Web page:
An Enjoyable Suspense Novel
4 out of 5 stars
I honestly jumped into this one without a ton of knowledge what it was going to be about. A lot of times I’ll read the first sentence of a synopsis just to make sure it sounds up my alley but I won’t “ruin” the rest of the book by reading the rest of it. This was one of the times that I’m glad I did that because I honestly had no idea what was going to happen throughout this book and it make an already suspenseful book – even more suspenseful.
Gailey wrote a book that kept me interested, I really wanted to know what was going to happen with Alice. I wanted to know both what had happened to her to turn her into the 21 year old runaway, but also how and why she was still running. Once I felt like I knew a little about her, she was thrown into an unbelievable situation that just seemed to keep getting worse. Even if you didn’t like her, you couldn’t help but want to root for her.
The Guilt We Carry definitely contains some dark themes and numerous times things got a bit “heavy” but that’s to be expected in a book like this. Without those scenes and without those backstories, each character would have been 2 dimensional and maybe even a bit stale. I thought that Gailey did a good job writing Alice and then later a few of the other characters in a way that kept me interested.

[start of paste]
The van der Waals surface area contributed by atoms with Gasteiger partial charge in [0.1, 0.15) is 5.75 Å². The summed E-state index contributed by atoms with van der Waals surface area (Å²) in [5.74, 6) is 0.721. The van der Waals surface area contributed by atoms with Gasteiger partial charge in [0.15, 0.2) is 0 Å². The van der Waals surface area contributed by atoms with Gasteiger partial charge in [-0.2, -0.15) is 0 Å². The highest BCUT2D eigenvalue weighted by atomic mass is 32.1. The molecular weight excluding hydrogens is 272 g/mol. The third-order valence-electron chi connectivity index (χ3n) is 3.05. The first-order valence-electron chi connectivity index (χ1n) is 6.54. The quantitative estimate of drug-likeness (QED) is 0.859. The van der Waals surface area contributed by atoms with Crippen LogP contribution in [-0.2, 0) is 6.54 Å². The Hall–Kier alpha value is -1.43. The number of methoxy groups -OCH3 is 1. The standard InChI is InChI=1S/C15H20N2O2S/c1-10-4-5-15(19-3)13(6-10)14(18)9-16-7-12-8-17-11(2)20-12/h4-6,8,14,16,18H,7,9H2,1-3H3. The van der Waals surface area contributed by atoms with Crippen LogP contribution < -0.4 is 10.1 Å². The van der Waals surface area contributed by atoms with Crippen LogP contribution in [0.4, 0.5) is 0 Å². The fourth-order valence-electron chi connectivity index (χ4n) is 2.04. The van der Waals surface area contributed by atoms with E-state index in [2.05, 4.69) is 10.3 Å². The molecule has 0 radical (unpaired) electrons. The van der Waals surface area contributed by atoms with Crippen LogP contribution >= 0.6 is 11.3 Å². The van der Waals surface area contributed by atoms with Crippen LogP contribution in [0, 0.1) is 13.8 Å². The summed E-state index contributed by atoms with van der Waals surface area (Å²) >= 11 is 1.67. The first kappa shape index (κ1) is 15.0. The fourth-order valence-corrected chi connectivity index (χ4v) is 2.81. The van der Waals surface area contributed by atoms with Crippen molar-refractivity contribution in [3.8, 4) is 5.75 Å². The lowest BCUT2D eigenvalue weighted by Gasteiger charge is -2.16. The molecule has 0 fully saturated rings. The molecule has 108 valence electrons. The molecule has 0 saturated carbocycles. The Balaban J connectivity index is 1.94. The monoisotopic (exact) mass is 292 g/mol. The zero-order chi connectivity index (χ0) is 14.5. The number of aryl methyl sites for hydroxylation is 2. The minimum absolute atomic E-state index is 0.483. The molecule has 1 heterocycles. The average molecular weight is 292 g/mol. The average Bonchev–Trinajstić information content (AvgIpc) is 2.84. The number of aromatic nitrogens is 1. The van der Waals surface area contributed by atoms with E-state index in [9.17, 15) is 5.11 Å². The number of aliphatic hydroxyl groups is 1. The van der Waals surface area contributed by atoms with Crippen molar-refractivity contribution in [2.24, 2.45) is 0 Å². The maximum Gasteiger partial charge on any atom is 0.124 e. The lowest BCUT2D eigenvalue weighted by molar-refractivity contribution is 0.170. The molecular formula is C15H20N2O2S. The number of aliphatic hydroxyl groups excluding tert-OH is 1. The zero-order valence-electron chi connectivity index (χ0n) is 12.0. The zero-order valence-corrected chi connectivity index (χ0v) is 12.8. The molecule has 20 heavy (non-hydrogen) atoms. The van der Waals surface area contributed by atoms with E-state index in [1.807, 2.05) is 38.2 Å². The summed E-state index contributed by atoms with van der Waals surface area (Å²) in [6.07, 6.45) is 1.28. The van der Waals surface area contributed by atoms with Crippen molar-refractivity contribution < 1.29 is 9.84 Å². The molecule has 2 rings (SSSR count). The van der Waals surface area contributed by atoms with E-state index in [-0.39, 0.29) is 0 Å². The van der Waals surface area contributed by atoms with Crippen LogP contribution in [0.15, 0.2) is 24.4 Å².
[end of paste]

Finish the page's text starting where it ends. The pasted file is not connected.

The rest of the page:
Jake Perrine does a great job with this book. I had no issues enjoying his style and speed and flew through the book thanks to him. The voice that he gives to Sinclair was eerie and really ratcheted up his creepiness to an 11.
Overall, an enjoyable suspense novel that kept me guessing.
Since the tragic accident that brutally ended her childhood, Alice O’Farrell has been haunted by her past. Unable to bear the guilt of negligence that led to the death of her younger brother, 15-year-old Alice runs away from home. She lives on the streets, makes one bad decision after another, and drowns her guilt in alcohol. But everything changes when she stumbles upon a startling scene: a dead drug dealer and a duffel bag stuffed with 91 thousand dollars in cash.
Recognizing this as an opportunity for a fresh start, Alice takes the money and runs. However, she soon finds herself fleeing from more than her own past. The dead dealer’s drug supplier wants his money back and will destroy her to get it. A merciless manhunt ensues, headed by Sinclair, a formidable opponent who is relentless, shrewd, and brutal. As blood is spilled all around her, Alice is eventually faced with her day of reckoning.
In the end, The Guilt We Carry is a story about redemption and forgiveness, but at what cost?
Perfect for fans of The Girl on the Train and Winter’s Bone, Publishers Weekly praises The Guilt We Carry as “a gripping tale of redemption” and New York Journal of Books declares it “the Breaking Bad of the book world”.